2021 brought with it new life and hope for many of us. How we all survived the onslaught of a global pandemic seems unimaginable. As science continues to progress and Covid-19 vaccines are underway, days seem brighter than the last. Although it’s only the beginning, it is no doubt a big step away from being mired in our rooms for days, or rather months, on end.
As of writing, there have been 87.8M confirmed COVID-19 cases worldwide and 1.88M related deaths. As we all continue to rework our lives around new precautions and health protocols, vaccines can’t seem to come any faster. However, due to the novelty of the disease and the vaccines themselves, a few remain sceptical about the latter’s safety and efficiency. According to the Centers for Disease Control and Prevention (CDC), there are two authorised Corona-19 vaccines to date: Pfizer-BioNTech and Moderna. Besides these, there are three in ‘Phase 3’ or undergoing clinical trials, namely AstraZeneca, Janssen and Novavax.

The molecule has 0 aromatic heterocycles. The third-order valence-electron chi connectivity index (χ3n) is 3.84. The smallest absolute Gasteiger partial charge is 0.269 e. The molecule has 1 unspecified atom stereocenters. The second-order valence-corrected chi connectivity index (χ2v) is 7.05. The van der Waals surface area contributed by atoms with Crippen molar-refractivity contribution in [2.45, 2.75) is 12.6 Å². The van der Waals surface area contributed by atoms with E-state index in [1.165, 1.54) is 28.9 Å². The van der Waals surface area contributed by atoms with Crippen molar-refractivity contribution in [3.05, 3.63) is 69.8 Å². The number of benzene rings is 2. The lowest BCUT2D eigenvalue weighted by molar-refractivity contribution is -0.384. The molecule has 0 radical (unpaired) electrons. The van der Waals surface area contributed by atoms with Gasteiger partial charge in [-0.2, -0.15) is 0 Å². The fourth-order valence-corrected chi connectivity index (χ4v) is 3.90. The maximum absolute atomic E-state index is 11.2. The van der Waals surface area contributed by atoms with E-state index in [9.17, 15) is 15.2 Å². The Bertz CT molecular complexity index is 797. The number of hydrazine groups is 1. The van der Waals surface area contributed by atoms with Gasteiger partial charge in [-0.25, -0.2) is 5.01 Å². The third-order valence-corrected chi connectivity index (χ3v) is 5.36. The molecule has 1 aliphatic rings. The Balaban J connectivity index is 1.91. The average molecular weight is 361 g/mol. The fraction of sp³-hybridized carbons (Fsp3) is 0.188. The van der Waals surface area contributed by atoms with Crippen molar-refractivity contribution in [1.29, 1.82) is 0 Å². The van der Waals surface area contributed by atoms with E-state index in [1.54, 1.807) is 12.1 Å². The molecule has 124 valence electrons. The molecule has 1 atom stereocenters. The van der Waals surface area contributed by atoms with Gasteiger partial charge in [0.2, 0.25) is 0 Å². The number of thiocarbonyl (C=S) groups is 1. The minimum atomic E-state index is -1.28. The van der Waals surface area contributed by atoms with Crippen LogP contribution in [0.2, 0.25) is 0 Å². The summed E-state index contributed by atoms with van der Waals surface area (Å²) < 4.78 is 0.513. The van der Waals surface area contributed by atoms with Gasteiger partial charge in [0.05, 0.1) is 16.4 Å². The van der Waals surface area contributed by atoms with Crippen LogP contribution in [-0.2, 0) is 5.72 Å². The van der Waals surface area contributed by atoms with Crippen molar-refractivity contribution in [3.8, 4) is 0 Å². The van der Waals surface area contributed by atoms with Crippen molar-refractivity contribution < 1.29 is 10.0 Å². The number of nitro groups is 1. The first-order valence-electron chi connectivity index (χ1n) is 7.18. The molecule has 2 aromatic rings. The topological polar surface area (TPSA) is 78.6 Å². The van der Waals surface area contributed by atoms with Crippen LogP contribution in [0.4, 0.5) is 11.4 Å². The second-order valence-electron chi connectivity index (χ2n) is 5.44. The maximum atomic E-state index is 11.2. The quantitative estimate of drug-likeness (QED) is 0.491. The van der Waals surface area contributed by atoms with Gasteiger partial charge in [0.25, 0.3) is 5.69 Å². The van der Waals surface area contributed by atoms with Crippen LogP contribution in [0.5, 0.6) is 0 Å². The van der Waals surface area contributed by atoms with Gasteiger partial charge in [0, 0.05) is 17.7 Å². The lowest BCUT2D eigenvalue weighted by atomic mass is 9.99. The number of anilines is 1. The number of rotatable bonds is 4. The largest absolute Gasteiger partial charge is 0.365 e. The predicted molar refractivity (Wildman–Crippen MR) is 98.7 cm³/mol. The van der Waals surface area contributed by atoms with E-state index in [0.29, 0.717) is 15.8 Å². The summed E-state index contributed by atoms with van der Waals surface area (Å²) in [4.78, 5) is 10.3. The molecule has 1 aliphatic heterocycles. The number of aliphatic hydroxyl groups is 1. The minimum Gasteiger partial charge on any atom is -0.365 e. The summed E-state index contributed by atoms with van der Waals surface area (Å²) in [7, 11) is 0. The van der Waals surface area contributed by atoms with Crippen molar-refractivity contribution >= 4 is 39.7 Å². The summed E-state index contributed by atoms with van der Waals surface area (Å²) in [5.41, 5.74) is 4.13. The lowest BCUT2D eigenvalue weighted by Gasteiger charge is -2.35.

PFIZER VS MODERNA
The Pfizer vaccine is reported to be 95 per cent effective at preventing laboratory-confirmed Covid-19 illness. It is administered in two shots, 21 days apart, on the muscle of the upper arm. Recorded side effects are mild to moderate chills, headaches, or tiredness. The Moderna vaccine, on the other hand, is reported to be 94.1 per cent effective and is administered similarly in two shots but this time 28 days apart. Reported side effects are similar to Pfizer’s as well.
Both vaccines are mRna types, which according to the CDC “teach[es] our cells how to make a protein—or even just a piece of a protein—that triggers an immune response inside our bodies. That immune response, which produces antibodies, is what protects us from getting infected if the real virus enters our bodies”. This differentiates Pfizer and Moderna from other non-Covid 19 vaccines which would typically put a weakened or inactivated germ into our bodies to trigger an immune response.